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It seemed not amiss to introduce the following Obser.
vations with one general Criticism on our Author's Dramatick Works, by dividing them into four Classes, and so giving an estimate of each Play reduced to its proper
COM E DI ES.
CLASS I. 1 Tempest. Vol. 1. 2 Merry Wives of Windsor. Vol. 1. 3 Measure for Measure. Vol. 1. 4 Merchant of Venice, Vol. 2. 5 Twelfth-Night. Vol. 3.
CLASS II. i Midsummer-Night's Dream. Vol. 1. 2 Much Ado about Nothing.
Vol. 2, 3
As you like it. Vol. 2. 4 All's well that ends well. Vol. 3. 5 Winter's Tale. Vol. 3.
CLASS III. 1 Two Gentlemen of Verona. Vol. 1, 2 Love's Labour's Lost. Vol. 2.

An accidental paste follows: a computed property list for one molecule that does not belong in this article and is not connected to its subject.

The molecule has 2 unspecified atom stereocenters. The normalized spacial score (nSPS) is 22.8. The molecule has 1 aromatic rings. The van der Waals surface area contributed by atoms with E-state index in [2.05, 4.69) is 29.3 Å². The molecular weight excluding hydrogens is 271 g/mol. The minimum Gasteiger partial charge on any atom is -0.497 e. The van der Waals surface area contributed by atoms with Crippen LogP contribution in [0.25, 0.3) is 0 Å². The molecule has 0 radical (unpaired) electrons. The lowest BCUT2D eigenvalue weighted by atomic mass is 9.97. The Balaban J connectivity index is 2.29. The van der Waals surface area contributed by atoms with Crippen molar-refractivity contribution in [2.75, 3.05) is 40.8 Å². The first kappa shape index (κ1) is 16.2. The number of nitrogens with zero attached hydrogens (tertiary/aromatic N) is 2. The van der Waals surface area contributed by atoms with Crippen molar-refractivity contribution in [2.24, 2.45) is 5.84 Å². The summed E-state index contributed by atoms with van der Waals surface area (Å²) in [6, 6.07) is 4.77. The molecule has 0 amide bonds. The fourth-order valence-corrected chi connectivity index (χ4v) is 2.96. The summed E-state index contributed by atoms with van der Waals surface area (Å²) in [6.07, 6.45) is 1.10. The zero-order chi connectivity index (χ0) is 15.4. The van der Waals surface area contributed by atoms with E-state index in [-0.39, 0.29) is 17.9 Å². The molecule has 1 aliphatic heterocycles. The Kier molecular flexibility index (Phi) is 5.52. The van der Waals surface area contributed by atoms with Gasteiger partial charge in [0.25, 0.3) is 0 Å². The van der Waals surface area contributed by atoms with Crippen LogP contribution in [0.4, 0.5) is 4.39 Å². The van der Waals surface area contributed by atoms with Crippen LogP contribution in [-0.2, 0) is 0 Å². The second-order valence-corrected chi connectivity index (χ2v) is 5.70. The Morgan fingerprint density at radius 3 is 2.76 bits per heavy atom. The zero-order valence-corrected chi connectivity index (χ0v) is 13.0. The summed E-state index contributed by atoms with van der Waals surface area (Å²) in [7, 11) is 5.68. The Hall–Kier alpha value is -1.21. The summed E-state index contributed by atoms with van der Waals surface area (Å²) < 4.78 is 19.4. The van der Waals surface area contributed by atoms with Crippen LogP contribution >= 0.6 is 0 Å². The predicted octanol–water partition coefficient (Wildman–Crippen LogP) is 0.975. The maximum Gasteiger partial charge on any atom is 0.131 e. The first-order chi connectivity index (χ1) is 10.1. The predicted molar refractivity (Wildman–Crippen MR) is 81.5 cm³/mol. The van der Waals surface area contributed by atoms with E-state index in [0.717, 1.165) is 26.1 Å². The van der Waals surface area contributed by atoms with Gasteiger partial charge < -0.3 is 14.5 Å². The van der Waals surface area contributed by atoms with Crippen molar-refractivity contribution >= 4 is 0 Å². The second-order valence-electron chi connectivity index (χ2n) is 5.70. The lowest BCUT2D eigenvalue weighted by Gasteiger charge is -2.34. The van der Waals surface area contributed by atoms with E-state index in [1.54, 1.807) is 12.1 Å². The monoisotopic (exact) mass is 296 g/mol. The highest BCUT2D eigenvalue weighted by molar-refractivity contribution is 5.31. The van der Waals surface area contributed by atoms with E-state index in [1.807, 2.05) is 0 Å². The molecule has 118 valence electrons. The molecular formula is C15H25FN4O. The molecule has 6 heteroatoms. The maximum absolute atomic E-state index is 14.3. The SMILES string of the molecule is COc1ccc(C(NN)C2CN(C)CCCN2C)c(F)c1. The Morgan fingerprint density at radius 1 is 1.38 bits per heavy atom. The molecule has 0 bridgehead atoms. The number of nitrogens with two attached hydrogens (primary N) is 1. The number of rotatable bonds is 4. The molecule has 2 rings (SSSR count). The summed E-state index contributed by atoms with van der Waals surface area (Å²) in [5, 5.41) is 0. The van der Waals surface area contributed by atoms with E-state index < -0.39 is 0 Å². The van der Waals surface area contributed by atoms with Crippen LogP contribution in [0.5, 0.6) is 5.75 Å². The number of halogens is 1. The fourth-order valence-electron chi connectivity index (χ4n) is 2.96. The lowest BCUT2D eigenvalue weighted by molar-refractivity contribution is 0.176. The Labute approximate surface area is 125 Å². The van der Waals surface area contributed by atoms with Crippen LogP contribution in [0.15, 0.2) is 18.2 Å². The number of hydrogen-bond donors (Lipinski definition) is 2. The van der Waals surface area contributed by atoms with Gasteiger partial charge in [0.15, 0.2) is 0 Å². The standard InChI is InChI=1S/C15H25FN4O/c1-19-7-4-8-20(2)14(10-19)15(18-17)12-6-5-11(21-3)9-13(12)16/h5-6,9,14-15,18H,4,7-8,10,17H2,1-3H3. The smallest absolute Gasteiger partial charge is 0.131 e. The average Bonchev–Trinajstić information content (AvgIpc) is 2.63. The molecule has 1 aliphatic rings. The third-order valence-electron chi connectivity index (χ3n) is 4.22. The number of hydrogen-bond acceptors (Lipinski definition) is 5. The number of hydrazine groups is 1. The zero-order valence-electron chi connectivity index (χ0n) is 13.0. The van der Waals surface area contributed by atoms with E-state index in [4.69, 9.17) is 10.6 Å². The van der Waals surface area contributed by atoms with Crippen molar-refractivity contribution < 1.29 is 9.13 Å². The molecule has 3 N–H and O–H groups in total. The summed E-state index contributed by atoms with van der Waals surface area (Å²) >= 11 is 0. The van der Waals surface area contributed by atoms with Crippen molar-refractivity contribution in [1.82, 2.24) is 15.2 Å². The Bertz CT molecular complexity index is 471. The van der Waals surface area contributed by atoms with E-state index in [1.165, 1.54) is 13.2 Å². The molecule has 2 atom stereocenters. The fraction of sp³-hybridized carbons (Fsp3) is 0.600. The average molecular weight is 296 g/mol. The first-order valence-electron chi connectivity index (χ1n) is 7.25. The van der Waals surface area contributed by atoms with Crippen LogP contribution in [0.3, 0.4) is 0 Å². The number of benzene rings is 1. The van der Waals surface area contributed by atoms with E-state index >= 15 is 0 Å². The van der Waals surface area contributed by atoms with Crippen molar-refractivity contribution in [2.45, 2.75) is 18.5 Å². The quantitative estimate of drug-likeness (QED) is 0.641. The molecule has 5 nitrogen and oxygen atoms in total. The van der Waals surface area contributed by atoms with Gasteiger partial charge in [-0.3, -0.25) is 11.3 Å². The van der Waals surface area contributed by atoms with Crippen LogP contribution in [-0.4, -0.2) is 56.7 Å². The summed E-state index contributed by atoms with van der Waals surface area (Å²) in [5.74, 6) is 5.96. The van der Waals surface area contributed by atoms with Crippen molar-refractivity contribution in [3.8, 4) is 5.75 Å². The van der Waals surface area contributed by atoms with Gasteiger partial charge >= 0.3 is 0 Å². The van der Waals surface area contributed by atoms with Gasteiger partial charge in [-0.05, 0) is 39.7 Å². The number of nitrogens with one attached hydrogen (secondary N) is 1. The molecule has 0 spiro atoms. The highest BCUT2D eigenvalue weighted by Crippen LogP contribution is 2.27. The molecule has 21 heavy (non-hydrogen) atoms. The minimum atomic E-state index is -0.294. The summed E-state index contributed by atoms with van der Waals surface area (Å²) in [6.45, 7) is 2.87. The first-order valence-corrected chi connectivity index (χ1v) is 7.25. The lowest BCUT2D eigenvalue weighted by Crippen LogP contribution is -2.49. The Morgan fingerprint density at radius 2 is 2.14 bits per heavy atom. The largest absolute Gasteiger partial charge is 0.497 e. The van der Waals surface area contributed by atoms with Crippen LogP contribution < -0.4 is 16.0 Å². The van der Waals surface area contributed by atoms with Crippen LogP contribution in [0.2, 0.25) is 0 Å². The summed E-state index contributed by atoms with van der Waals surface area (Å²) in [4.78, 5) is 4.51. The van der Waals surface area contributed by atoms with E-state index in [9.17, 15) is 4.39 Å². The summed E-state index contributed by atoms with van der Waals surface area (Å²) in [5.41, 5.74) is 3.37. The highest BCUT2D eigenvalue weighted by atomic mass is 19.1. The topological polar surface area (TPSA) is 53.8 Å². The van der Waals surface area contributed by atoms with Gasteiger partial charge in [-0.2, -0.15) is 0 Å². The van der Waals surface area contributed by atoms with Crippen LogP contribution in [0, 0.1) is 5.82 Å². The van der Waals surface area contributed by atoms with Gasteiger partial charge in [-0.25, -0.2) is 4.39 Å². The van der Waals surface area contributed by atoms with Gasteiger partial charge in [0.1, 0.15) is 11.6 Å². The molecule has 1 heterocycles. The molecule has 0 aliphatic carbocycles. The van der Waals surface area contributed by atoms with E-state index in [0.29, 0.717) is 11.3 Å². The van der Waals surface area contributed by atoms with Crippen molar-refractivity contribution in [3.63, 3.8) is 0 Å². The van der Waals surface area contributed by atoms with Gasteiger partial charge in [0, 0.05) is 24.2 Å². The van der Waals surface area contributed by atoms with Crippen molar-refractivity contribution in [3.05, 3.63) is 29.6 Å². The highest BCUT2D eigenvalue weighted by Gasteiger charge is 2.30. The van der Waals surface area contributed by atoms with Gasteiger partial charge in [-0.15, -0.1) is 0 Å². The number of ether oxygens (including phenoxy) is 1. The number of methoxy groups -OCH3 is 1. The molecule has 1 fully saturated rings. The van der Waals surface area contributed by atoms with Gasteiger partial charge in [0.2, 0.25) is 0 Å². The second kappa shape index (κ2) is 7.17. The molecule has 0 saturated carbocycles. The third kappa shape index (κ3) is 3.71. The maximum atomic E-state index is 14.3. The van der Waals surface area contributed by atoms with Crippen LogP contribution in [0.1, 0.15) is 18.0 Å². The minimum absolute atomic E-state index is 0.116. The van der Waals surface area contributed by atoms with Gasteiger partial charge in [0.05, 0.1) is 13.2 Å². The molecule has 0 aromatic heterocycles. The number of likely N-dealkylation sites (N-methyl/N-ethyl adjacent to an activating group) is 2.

CLASS IV. i Taming of the Shrew. Vol. 2. 2 Comedy of Errors. Vol. 3.
TRA G E DI E S.
Richard III. Vol. 5.
Part 2. Vol. 5.
The Comedies and Tragedies in the last Class are certainly not of Shakespear. The most that can be said of them is, that he has, here and there, corrected the dialogue; and now and then added a Scene. It may be just worth while to observe, in this place, that the whole first Act of Fletcher's Two Noble Kingmen was wrote by Shakespear, but in his worst manner.
ALONSO, King of Naples.
Other Spirits, attending on Prospero.
SCENE, An uninhabited Ifand.